Just a few models ago, Volkswagen was criticized because the iconic Golf GTI had gone ‘soft’. Now fast-forward to today and the Golf is again delivers sone of the world’s best hot-hatches with a racy lineup that includes not only the GTI but also the new GTD and R models.
There’s not a dud in that range and clearly, with turbocharged four-cylinder models now in the global spotlight for their combination of rip-snorting performance and commendable fuel economy, Volkswagen has teed-up for a stunning round of Golf.
Volkswagen Golf R Overview
As the replacement for the acclaimed 3.2-litre, six-cylinder R32 model, the new Volkswagen Golf R is at the top of the Golf totem pole – the high-performance leader of the Golf Club. With 188kW, the Volkswagen Golf R is the most powerful of the current lineup.
Available in both three and five-door models, the Volkswagen Golf R is priced from $48,490 for the six-speed manual three-door. Our test vehicle was fitted with the optional six-speed DSG automatic.
With Volkswagen’s 4MOTION all-wheel-drive system and optional Adaptive Chassis Control, the Volkswagen Golf R is a high-tech, current generation high performance vehicle - like Subaru’s Impreza WRX and Mitsubishi’s Lancer Evolution. Where the Golf R scores are its beautiful European interior style and Volkswagen’s legendary build quality.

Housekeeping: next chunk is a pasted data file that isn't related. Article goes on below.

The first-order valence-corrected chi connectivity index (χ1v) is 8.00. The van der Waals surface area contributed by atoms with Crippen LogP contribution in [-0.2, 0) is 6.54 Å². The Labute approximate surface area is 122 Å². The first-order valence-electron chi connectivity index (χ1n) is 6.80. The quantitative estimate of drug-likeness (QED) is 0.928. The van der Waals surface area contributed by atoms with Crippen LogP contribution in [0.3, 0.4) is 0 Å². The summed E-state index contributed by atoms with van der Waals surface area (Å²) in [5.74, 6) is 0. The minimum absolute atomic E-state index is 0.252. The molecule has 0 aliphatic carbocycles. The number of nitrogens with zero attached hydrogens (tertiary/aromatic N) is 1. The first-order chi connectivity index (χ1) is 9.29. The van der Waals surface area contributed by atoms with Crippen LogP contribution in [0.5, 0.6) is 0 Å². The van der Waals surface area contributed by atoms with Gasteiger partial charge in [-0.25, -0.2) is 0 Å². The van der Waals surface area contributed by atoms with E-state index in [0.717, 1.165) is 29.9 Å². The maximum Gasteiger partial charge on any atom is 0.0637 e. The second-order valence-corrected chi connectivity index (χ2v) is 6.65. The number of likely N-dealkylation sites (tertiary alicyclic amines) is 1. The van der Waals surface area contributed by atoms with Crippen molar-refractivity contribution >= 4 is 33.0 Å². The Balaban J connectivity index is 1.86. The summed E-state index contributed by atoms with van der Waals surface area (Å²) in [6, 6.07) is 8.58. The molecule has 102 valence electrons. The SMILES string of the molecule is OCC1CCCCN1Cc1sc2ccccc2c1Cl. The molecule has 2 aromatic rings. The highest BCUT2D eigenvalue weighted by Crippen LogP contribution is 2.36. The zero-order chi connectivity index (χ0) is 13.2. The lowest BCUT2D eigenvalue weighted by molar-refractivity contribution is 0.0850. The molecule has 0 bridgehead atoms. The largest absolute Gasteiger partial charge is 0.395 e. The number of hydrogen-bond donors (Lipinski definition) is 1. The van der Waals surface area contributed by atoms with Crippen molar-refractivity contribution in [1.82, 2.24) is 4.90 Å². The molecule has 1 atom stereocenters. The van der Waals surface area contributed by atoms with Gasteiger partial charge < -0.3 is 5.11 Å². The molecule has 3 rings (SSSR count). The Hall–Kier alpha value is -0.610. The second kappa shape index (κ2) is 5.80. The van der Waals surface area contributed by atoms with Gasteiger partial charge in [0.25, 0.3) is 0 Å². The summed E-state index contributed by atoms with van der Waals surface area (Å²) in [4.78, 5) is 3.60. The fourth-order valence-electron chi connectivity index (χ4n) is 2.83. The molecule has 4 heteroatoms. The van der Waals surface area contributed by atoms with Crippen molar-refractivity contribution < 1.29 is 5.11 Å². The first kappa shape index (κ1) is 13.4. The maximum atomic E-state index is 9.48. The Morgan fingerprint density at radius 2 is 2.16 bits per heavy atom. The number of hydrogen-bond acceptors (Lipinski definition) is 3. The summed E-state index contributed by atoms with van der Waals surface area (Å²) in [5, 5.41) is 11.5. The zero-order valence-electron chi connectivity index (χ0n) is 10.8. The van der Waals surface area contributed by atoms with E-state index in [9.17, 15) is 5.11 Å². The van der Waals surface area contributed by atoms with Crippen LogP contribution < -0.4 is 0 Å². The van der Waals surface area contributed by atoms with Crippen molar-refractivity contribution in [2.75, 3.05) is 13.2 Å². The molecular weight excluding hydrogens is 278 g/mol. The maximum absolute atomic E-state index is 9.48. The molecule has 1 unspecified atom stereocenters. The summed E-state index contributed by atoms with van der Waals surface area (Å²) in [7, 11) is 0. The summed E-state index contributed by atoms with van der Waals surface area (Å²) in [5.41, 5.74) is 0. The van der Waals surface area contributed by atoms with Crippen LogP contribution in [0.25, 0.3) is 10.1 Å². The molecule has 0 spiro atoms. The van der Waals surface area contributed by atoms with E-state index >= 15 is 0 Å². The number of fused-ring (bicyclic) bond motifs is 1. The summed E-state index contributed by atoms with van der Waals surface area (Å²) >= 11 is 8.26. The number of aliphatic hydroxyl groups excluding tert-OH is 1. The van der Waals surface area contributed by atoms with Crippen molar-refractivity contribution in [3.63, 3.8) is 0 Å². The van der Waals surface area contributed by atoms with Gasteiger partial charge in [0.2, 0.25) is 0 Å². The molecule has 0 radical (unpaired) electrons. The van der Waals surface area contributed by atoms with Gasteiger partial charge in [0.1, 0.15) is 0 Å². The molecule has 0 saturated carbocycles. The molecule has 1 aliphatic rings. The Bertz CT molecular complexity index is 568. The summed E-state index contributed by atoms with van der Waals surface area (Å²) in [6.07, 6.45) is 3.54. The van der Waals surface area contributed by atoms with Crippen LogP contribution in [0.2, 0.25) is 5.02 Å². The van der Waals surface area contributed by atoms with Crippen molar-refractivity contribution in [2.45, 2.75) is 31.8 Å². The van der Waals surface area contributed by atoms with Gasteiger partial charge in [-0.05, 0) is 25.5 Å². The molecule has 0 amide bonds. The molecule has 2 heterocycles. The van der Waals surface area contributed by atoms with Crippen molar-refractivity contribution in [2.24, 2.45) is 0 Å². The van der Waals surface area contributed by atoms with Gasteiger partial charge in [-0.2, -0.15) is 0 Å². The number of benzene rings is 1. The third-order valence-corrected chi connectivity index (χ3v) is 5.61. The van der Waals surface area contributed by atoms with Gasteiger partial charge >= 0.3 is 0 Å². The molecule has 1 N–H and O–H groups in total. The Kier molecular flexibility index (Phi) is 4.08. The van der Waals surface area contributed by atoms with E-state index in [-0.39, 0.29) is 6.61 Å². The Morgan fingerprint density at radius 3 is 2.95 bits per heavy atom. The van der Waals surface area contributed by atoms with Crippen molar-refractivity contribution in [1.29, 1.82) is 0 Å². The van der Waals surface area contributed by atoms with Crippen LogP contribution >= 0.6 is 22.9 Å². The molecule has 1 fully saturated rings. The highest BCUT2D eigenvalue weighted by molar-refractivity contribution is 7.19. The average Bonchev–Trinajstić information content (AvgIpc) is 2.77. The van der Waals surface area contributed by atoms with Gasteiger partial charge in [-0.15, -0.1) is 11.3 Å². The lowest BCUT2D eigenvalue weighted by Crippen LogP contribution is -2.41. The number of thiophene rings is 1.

Volkswagen Golf R Engine
In eclipsing the R32 as the Volkswagen Golf performance leader, the Golf R had some big shoes to fill. Volkswagen opted for the turbocharged four-cylinder route because of reduced fuel consumption and emissions.
The Volkswagen Golf R delivers 188kW of power at 6000rpm and peak torque of 330Nm from 2400rpm. With the DSG twin-clutch automatic, the Volkswagen Golf R sprints from zero to 100km/h in just 5.7 seconds.
But the telling stats, from Volkswagen’s point of view are fuel consumption (8.7l/100kms for the Golf R versus 10.9l/100kms for the V6 R32) and emissions (197g/km for the Golf R versus 259g/km for the R32).
Compared to the 155kW/280Nm 2.0-litre turbo engine fitted to the Golf GTI, the Volkswagen Golf R boasts a reinforced block and stronger conrods to handle the extra boost (up to 1.2 bar in the Volkswagen Golf R). The Golf R also gains a twin tailpipe exhaust system acoustically tuned to provide the appropriate audio for performance car enthusiasts.